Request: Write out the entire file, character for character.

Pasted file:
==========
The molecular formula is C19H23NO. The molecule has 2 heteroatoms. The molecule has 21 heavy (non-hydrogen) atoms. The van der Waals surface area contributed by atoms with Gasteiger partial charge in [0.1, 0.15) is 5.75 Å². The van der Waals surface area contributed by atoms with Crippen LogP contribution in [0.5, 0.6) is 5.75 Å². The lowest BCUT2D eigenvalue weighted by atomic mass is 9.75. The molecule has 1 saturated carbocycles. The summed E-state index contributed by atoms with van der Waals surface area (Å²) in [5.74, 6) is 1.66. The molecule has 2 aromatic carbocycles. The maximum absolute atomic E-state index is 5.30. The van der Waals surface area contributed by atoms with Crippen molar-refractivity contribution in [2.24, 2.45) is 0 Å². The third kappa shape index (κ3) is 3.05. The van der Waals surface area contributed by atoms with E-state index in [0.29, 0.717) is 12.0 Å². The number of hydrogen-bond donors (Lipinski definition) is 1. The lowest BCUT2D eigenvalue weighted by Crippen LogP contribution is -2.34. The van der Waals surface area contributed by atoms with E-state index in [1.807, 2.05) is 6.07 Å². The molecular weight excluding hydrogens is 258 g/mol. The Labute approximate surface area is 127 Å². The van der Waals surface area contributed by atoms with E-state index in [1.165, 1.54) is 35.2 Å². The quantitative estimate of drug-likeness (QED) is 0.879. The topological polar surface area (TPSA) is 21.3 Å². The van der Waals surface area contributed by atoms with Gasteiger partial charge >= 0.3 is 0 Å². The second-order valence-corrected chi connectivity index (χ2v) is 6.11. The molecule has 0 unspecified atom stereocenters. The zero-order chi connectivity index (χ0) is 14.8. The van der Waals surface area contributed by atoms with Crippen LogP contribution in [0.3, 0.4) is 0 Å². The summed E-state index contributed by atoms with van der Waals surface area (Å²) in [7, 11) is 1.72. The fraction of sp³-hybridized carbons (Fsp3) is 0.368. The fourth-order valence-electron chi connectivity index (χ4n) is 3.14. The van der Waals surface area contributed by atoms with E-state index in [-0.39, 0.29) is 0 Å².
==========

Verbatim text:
The molecular formula is C19H23NO. The molecule has 2 heteroatoms. The molecule has 21 heavy (non-hydrogen) atoms. The van der Waals surface area contributed by atoms with Gasteiger partial charge in [0.1, 0.15) is 5.75 Å². The van der Waals surface area contributed by atoms with Crippen LogP contribution in [0.5, 0.6) is 5.75 Å². The lowest BCUT2D eigenvalue weighted by atomic mass is 9.75. The molecule has 1 saturated carbocycles. The summed E-state index contributed by atoms with van der Waals surface area (Å²) in [5.74, 6) is 1.66. The molecule has 2 aromatic carbocycles. The maximum absolute atomic E-state index is 5.30. The van der Waals surface area contributed by atoms with Crippen molar-refractivity contribution in [2.24, 2.45) is 0 Å². The third kappa shape index (κ3) is 3.05. The van der Waals surface area contributed by atoms with E-state index in [0.29, 0.717) is 12.0 Å². The number of hydrogen-bond donors (Lipinski definition) is 1. The lowest BCUT2D eigenvalue weighted by Crippen LogP contribution is -2.34. The van der Waals surface area contributed by atoms with E-state index in [1.807, 2.05) is 6.07 Å². The molecular weight excluding hydrogens is 258 g/mol. The Labute approximate surface area is 127 Å². The van der Waals surface area contributed by atoms with E-state index in [1.165, 1.54) is 35.2 Å². The quantitative estimate of drug-likeness (QED) is 0.879. The topological polar surface area (TPSA) is 21.3 Å². The van der Waals surface area contributed by atoms with Gasteiger partial charge >= 0.3 is 0 Å². The second-order valence-corrected chi connectivity index (χ2v) is 6.11. The molecule has 0 unspecified atom stereocenters. The zero-order chi connectivity index (χ0) is 14.8. The van der Waals surface area contributed by atoms with Crippen LogP contribution in [0.3, 0.4) is 0 Å². The summed E-state index contributed by atoms with van der Waals surface area (Å²) in [7, 11) is 1.72. The fraction of sp³-hybridized carbons (Fsp3) is 0.368. The fourth-order valence-electron chi connectivity index (χ4n) is 3.14. The van der Waals surface area contributed by atoms with E-state index in [-0.39, 0.29) is 0 Å².